Of course, there have been a few calculating resumé polishers along the way—there always are, says Tiefenwerth—"but the nature of the work we do melts the hardest of hearts."
The Jail Tutorial received a 2013–14 Baltimore Award, for outstanding contributions to the city and its citizens, from the Center for Social Concern. The program is now expanding to tutor juvenile offenders housed at BCDC and has started studies in the arts and humanities there as well.
Some inmates were given painting supplies, and one tutee, currently serving a five-year sentence at the Jessup Correctional Institution, had a poem published in Thoroughfare, a multimedia literature and arts magazine produced by Johns Hopkins students. It is "Vision of the Hand" by Darryl Cooper, who adopted the name Mujahid after converting to Islam. In part, it reads:*Listen up my brother man, For this society has written a script for me to live, For them to take, And for me to give*
On a Friday afternoon in late October, Pang, Arnold, and Siddiqi meet alongside the Fallsway in the city's old 10th Ward—a sprawling penal colony that began in 1801 with the building of the original Baltimore City Jail—for another week's work.
"It's up to us to engage the inmates," says Pang, who works with the prisoners on math, reading, and GED test prep. "We have to get them going."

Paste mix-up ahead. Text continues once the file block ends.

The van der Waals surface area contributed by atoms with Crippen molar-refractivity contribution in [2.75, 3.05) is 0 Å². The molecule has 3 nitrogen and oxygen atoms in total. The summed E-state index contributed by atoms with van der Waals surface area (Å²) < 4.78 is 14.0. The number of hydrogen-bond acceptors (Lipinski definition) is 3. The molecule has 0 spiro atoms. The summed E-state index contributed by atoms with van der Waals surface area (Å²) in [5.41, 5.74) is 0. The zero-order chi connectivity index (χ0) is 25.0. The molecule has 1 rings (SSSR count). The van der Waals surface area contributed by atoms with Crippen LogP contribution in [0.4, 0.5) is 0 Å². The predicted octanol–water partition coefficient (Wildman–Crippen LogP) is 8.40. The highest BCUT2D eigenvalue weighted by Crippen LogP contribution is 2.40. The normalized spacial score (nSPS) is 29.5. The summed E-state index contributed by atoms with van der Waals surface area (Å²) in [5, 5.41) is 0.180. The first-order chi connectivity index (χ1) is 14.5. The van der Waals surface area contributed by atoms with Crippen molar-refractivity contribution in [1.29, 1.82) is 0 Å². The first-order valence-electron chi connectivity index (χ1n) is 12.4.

There are about three dozen inmates in a dormitory-style holding cell in the BCDC's Wyatt Building. Some of the guys welcome them back, others are new. For every tutor there are about 10 inmates, a ratio that works out because not every inmate is interested in turning the afternoon into study hall.
"My best moment so far was helping a man named Brandon on his educational journey," says Arnold. "He worked with one of the tutors [every day we were there]. His dedication to learning—and learning consistently—really left an impact on me." Some of the female and male inmates receiving tutoring are part of a prison program called ACT-SAP: Addicts Changing Together/Substance Abuse Program.
"While they're doing their thing, whatever it is, you have to ask if there's something they'd like to work on," says Siddiqi, who supported the Baltimore City Council ban on job applications that ask about criminal history before a potential offer is made.
About a year and a half ago, Pang met with 7th District councilman Nick Mosby to support the "ban the box" campaign and discuss ways to find employment for ex-offenders.
"The stories I hear from inmates, it's almost as if the drug trade is forced on them as a part of growing up," says Siddiqi.
Simple conversation—"How have you been, what's going on?" (just about anything besides "What are you in for?" which is verboten)—leads to the work, the taking out of pen and paper to push through problems of language or logic.
Sometimes, at the end of a two- or three-hour visit, a chess set comes out after notebooks are put away. Siddiqi, who did well in competitive chess in high school, says he often gets beaten on Friday afternoons behind the stone walls along the Fallsway.